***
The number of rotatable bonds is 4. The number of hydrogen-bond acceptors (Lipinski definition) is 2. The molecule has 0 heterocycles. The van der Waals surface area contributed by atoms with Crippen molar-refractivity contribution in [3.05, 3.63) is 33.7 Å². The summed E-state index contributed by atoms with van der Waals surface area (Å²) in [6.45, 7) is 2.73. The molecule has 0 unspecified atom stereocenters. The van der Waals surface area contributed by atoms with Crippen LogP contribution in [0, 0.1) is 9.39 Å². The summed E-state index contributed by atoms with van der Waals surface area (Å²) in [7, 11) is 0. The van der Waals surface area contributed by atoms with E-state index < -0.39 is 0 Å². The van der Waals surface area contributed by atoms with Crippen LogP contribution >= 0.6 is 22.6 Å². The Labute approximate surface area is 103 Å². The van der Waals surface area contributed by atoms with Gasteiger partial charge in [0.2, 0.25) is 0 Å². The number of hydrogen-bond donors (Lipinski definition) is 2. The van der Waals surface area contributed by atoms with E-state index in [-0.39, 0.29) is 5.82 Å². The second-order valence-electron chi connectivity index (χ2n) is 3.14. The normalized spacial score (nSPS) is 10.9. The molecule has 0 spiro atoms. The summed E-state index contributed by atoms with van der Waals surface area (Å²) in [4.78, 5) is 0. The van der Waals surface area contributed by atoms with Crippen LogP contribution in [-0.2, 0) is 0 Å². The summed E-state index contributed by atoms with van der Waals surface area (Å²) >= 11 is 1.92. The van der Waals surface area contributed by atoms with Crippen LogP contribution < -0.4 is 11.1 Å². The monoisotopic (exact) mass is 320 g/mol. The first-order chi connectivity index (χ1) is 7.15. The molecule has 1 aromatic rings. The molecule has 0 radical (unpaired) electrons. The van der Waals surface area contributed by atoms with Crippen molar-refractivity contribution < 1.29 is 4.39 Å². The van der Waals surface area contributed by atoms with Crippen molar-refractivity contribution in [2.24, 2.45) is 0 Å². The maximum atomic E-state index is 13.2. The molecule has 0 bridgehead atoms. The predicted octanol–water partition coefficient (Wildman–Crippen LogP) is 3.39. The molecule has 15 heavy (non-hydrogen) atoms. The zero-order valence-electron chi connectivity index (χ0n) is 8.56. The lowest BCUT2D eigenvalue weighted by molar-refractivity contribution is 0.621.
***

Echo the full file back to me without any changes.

The number of rotatable bonds is 4. The number of hydrogen-bond acceptors (Lipinski definition) is 2. The molecule has 0 heterocycles. The van der Waals surface area contributed by atoms with Crippen molar-refractivity contribution in [3.05, 3.63) is 33.7 Å². The summed E-state index contributed by atoms with van der Waals surface area (Å²) in [6.45, 7) is 2.73. The molecule has 0 unspecified atom stereocenters. The van der Waals surface area contributed by atoms with Crippen LogP contribution in [0, 0.1) is 9.39 Å². The summed E-state index contributed by atoms with van der Waals surface area (Å²) in [7, 11) is 0. The van der Waals surface area contributed by atoms with E-state index < -0.39 is 0 Å². The van der Waals surface area contributed by atoms with Crippen LogP contribution >= 0.6 is 22.6 Å². The Labute approximate surface area is 103 Å². The van der Waals surface area contributed by atoms with Gasteiger partial charge in [0.2, 0.25) is 0 Å². The number of hydrogen-bond donors (Lipinski definition) is 2. The van der Waals surface area contributed by atoms with E-state index in [-0.39, 0.29) is 5.82 Å². The second-order valence-electron chi connectivity index (χ2n) is 3.14. The normalized spacial score (nSPS) is 10.9. The molecule has 0 spiro atoms. The summed E-state index contributed by atoms with van der Waals surface area (Å²) in [4.78, 5) is 0. The van der Waals surface area contributed by atoms with Crippen LogP contribution in [-0.2, 0) is 0 Å². The summed E-state index contributed by atoms with van der Waals surface area (Å²) >= 11 is 1.92. The van der Waals surface area contributed by atoms with Crippen LogP contribution < -0.4 is 11.1 Å². The monoisotopic (exact) mass is 320 g/mol. The first-order chi connectivity index (χ1) is 7.15. The molecule has 1 aromatic rings. The molecule has 0 radical (unpaired) electrons. The van der Waals surface area contributed by atoms with Crippen molar-refractivity contribution < 1.29 is 4.39 Å². The van der Waals surface area contributed by atoms with Crippen molar-refractivity contribution in [2.24, 2.45) is 0 Å². The maximum atomic E-state index is 13.2. The molecule has 0 bridgehead atoms. The predicted octanol–water partition coefficient (Wildman–Crippen LogP) is 3.39. The molecule has 15 heavy (non-hydrogen) atoms. The zero-order valence-electron chi connectivity index (χ0n) is 8.56. The lowest BCUT2D eigenvalue weighted by molar-refractivity contribution is 0.621.